Can China learn from India's blackouts?

A Chinese electrician sorts through a maze of wiring in Beijing April 13, 2012. UPI/Stephen Shaver
A Chinese electrician sorts through a maze of wiring in Beijing April 13, 2012. UPI/Stephen Shaver | License Photo

BEIJING, Aug. 2 (UPI) -- India's massive blackout this week can offer lessons for China, says a Chinese state-run paper.

"India is stuck in a dilemma but China is also facing a developing bottleneck," states an editorial Thursday in the Communist Party-run Global Times.


The blackouts in India Monday and Tuesday -- considered the world's largest -- left half of India's population without electricity.

While China's per capita electricity consumption is still much lower than the level of developed countries, the editorial said, "the public is demanding the same living standards enjoyed by rich countries."

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"China needs to generate more power to support higher living standards," it states, suggesting that China "probably needs to double the current power generation" to sustain the country's modernization drive.

But the editorial cited difficulties in further expanding electricity production, including a limited accessibility of more coal and oil for thermal power; increasing opposition to building more hydropower stations and "less bright" prospects for developing nuclear power post-Fukushima.

While China's wind power sector is growing, the editorial stated, it cannot be expected to play a major role in the country's power grid.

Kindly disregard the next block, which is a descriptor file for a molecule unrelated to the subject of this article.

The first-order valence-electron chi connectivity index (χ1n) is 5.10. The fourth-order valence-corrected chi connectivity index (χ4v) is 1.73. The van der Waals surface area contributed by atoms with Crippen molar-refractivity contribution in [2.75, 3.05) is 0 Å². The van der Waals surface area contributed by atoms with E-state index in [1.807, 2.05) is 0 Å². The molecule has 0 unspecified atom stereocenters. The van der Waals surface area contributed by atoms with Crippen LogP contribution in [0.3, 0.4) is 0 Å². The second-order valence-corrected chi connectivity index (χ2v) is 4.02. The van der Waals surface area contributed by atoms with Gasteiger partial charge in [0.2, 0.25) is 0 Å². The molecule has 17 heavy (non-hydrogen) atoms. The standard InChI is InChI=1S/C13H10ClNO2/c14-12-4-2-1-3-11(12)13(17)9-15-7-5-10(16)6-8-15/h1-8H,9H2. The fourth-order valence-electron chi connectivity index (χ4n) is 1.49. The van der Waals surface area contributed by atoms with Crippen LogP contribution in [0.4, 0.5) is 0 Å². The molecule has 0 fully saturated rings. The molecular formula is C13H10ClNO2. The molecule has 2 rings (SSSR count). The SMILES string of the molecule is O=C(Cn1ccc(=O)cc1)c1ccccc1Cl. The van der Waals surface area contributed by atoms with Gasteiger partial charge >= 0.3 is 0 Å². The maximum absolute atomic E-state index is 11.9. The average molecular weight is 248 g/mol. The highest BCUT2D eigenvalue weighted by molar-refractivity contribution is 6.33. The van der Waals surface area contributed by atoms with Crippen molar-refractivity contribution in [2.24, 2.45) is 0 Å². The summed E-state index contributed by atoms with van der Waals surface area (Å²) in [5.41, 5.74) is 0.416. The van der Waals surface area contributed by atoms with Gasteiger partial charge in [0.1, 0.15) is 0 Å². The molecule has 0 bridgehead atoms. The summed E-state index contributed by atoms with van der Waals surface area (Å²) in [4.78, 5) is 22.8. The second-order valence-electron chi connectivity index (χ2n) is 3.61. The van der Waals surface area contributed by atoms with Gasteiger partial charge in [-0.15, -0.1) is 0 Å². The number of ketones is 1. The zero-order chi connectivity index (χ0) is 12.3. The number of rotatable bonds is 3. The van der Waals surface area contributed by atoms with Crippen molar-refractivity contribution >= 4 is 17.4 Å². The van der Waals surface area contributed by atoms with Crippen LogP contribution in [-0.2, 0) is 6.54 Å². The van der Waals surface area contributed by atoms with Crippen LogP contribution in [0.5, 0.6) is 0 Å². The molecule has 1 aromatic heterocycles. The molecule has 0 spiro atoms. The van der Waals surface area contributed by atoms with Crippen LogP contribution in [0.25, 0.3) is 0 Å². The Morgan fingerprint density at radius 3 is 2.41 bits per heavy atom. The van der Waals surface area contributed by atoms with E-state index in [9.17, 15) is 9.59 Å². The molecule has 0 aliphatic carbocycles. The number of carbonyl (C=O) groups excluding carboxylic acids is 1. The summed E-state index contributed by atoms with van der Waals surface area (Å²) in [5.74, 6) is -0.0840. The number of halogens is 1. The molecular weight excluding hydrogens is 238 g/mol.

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China now relies on coal for more than 70 percent of its energy needs.


The China Electricity Council, which represents the country's power enterprises, said in a statement this week that it estimates China to consume 4.98 trillion-5.03 trillion kilowatts of electricity during 2012, an increase of 6-7 percent year on year, attributing the growth to an expected improvement in China's economy.

Last summer, China was hit with widespread power shortages, with the total electricity deficit totaling around 30 million kilowatts in 26 provinces and municipalities.

China's National Energy Administration in June forecast this summer's shortage in China to reach 18 million kilowatts during peak hours, attributing the smaller power shortage, in comparison to last year, to lower levels of expansion in energy-intensive industries, amid an economic slowdown.

The Global Times editorial notes that China's power generation volume surpassed that of the United States last year, ranking first in the world. By contrast, India has a power generation volume one-fifth of China's scale, although India's gross domestic product is one-fourth of China's.

Denouncing the blackouts, the Times of India newspaper, in an editorial titled "India, interrupted," said India's lack of power "holds back India's industrial take-off, and prevents it from making the kind of strides in reducing poverty that China or East Asia have."


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